Nick Carroll: Don Brink and the World of Asymmetric Design

23 Mar 2019 6 Share

Nick Carroll

Senior Writer

Photo: YouTube

Photo: YouTube

COASTALWATCH | NICK CARROLL

"I look at them as beautiful"

You won’t have to wander around in the Shaper Shack area of the Vissla Sydney Surf Pro for too long before you’ll bump into Donald Brink.

Actually, what am I saying? You won’t bump into Donald Brink. Don is far too polite to bump into anyone.

He’s a slightly built, serious, intelligent and very precise surfer and boardmaker, originally from South Africa but now a resident in California, who in the past few years has helped drive a quietly remarkable trend in board design.

Asymmetrics – boards made to ride differently off either rail – have really taken off among some US west coast surfers. Not pro-level crew, generally, but competent surfers who are finding new life in their performances, on craft that look like they’re kind of a risk for the customer.

Don is here as part of the Vissla Creators and Innovators program, assisting with the event’s five day on-beach shaper-fest (and glass-off – shaped bards are being laminated next door in a small bay with epoxy bio-resins). I went wandering after him because I wanted to know a couple of things about this trend. First: how did he get started down this most complex design road? What’s the advantage? And second: if it’s getting to be a deal for Californians, why haven’t Australians gone there yet?

According to Don, the answer to number one is kinda geographic. When he moved to California, two things confronted him: the amazing availability of history in the shape of classic older boards, and the surf. One was a thrill: “It was like walking into a museum, and they were handing me boards to ride.” The other was a little harder. Waves in southern California are fun and consistent, but softer and mushier than South African surf. “The variety was what I missed,” he said. “I found riding those wide-tailed fishes was really refreshing, but they limited your ability in beachbreak surf.”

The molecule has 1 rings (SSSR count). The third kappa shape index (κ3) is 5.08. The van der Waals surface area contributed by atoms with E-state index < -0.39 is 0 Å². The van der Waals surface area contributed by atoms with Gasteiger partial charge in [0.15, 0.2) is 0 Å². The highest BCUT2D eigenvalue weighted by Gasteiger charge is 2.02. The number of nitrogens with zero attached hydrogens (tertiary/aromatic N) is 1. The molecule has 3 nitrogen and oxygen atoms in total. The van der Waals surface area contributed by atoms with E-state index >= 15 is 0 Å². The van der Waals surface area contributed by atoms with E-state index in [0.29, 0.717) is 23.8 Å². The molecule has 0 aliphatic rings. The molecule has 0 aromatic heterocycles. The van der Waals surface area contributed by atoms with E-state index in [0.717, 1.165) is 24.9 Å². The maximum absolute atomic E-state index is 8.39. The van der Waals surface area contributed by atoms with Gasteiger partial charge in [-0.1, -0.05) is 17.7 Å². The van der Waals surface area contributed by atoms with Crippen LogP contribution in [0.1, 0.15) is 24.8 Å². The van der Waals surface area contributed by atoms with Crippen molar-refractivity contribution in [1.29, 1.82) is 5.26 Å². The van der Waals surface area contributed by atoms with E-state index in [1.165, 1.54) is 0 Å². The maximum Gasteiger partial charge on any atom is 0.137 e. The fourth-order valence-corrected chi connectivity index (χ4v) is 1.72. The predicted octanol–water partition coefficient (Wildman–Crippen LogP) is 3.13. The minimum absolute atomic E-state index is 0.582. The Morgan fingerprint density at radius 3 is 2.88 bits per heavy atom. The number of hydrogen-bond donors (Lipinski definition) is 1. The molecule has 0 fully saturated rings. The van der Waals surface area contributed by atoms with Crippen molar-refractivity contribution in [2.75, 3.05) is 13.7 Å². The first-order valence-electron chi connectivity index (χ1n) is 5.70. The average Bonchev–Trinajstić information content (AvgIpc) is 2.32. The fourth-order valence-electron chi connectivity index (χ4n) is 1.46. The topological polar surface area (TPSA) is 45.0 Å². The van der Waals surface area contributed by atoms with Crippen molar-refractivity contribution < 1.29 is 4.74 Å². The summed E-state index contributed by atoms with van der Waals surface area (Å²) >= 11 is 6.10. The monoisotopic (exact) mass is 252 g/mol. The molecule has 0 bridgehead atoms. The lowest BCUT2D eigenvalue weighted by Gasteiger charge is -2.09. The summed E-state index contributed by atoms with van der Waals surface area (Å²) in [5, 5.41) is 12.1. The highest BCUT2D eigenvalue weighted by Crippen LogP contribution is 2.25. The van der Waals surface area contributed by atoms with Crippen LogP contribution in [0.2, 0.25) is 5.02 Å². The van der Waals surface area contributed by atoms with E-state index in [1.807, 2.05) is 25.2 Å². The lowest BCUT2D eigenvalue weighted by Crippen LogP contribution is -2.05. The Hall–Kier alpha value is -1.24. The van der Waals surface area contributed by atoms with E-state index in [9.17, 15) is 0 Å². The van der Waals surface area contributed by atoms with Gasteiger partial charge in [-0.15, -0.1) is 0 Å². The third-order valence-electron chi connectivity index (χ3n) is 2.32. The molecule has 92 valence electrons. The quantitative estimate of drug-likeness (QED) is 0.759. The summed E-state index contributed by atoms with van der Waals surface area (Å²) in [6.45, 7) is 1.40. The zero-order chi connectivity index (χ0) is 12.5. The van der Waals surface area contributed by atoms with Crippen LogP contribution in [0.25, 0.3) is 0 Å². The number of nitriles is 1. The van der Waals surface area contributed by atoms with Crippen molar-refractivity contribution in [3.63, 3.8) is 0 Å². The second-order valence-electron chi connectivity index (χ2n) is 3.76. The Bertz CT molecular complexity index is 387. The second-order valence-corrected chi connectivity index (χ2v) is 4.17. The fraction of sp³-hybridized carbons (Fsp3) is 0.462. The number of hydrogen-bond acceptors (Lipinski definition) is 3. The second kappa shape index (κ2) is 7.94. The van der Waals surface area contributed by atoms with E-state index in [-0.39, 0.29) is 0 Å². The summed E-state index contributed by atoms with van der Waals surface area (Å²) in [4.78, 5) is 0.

What that did was cause him to think about curves. “Now I understood the straighter and longer the curve, the faster it’ll go and the harder it’ll be to turn. Once you understand that, I can help you go faster, but how do I also help you turn? I can (add curve and) make you turn really well, but then I can never give you enough drive. Once you break those ideas down and see them as the bookends of design, well how about I make a couple of adjustments?”

Don’s asymmetrics are designed around stance, not around wave direction. They’re made for natural-foot or goofy-foot, not rights or lefts, trying to balance the design against the human body’s own asymmetry. He sees the toe rail as the drive rail, and the heel rail as the difficult one, the side needing a little extra help in releasing turns. The heel is a blunt instrument; pressuring the heel rail on and off to modify a turn escapes many an otherwise OK surfer.

“Most of the changes I make are to improve the backhand bottom turn, to stop it sticking, and allow you to go straight to the backhand high line,” he told me. “People want to not blow waves … If you build to make boards more forgiving of mistakes in one place but that don’t get in the way in others, that’s going to help anyone’s surfing.

It’s super tricky stuff because, as Don says, while the board’s rail lines and rockers are different on either side, the board still has to work as one. “People have said to me, well we’re only ever on one rail at a time, but the board still has to move from that rail to the other rail. No part is really separate from the whole. You still have to look at the whole board and bring the elements together.”